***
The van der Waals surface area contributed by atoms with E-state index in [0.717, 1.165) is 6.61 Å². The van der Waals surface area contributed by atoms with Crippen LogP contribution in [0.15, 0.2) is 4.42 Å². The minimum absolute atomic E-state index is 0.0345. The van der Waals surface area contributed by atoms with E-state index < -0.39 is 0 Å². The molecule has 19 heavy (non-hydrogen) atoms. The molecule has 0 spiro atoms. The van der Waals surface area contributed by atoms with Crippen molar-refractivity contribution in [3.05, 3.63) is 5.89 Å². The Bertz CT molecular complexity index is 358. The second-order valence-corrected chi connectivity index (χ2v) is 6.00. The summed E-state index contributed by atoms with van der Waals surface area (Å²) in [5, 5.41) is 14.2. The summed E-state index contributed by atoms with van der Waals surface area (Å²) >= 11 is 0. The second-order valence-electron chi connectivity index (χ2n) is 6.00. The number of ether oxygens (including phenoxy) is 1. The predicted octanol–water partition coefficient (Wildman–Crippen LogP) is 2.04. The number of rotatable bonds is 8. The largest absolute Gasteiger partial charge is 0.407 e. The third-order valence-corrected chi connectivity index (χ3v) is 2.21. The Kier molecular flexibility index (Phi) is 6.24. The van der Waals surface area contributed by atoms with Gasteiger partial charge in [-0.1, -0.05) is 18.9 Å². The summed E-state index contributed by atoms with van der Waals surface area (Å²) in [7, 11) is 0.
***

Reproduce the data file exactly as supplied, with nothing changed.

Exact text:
The van der Waals surface area contributed by atoms with E-state index in [0.717, 1.165) is 6.61 Å². The van der Waals surface area contributed by atoms with Crippen LogP contribution in [0.15, 0.2) is 4.42 Å². The minimum absolute atomic E-state index is 0.0345. The van der Waals surface area contributed by atoms with E-state index < -0.39 is 0 Å². The molecule has 19 heavy (non-hydrogen) atoms. The molecule has 0 spiro atoms. The van der Waals surface area contributed by atoms with Crippen molar-refractivity contribution in [3.05, 3.63) is 5.89 Å². The Bertz CT molecular complexity index is 358. The second-order valence-corrected chi connectivity index (χ2v) is 6.00. The summed E-state index contributed by atoms with van der Waals surface area (Å²) in [5, 5.41) is 14.2. The summed E-state index contributed by atoms with van der Waals surface area (Å²) >= 11 is 0. The second-order valence-electron chi connectivity index (χ2n) is 6.00. The number of ether oxygens (including phenoxy) is 1. The predicted octanol–water partition coefficient (Wildman–Crippen LogP) is 2.04. The number of rotatable bonds is 8. The largest absolute Gasteiger partial charge is 0.407 e. The third-order valence-corrected chi connectivity index (χ3v) is 2.21. The Kier molecular flexibility index (Phi) is 6.24. The van der Waals surface area contributed by atoms with Gasteiger partial charge in [-0.1, -0.05) is 18.9 Å². The summed E-state index contributed by atoms with van der Waals surface area (Å²) in [7, 11) is 0.